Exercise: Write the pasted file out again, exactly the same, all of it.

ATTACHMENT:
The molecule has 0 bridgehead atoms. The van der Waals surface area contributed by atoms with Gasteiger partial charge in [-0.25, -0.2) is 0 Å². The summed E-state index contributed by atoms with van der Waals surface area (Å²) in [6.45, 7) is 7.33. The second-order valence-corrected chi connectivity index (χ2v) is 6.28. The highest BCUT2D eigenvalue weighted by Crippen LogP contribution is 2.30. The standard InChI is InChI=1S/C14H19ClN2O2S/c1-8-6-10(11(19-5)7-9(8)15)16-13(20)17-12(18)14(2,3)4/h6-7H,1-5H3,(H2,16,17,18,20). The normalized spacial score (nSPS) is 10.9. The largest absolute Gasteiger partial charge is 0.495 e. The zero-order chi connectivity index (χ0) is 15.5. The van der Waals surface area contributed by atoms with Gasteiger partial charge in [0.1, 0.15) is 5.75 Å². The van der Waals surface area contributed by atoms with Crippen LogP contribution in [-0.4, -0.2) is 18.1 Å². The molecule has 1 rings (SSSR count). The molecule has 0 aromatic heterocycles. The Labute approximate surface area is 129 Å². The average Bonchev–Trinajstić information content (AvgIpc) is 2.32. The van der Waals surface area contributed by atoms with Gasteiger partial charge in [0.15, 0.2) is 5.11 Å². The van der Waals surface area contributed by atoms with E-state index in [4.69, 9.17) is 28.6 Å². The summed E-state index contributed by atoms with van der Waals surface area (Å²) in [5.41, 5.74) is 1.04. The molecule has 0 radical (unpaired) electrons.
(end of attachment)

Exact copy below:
The molecule has 0 bridgehead atoms. The van der Waals surface area contributed by atoms with Gasteiger partial charge in [-0.25, -0.2) is 0 Å². The summed E-state index contributed by atoms with van der Waals surface area (Å²) in [6.45, 7) is 7.33. The second-order valence-corrected chi connectivity index (χ2v) is 6.28. The highest BCUT2D eigenvalue weighted by Crippen LogP contribution is 2.30. The standard InChI is InChI=1S/C14H19ClN2O2S/c1-8-6-10(11(19-5)7-9(8)15)16-13(20)17-12(18)14(2,3)4/h6-7H,1-5H3,(H2,16,17,18,20). The normalized spacial score (nSPS) is 10.9. The largest absolute Gasteiger partial charge is 0.495 e. The zero-order chi connectivity index (χ0) is 15.5. The van der Waals surface area contributed by atoms with Gasteiger partial charge in [0.1, 0.15) is 5.75 Å². The van der Waals surface area contributed by atoms with Crippen LogP contribution in [-0.4, -0.2) is 18.1 Å². The molecule has 1 rings (SSSR count). The molecule has 0 aromatic heterocycles. The Labute approximate surface area is 129 Å². The average Bonchev–Trinajstić information content (AvgIpc) is 2.32. The van der Waals surface area contributed by atoms with Gasteiger partial charge in [0.15, 0.2) is 5.11 Å². The van der Waals surface area contributed by atoms with E-state index in [4.69, 9.17) is 28.6 Å². The summed E-state index contributed by atoms with van der Waals surface area (Å²) in [5.41, 5.74) is 1.04. The molecule has 0 radical (unpaired) electrons.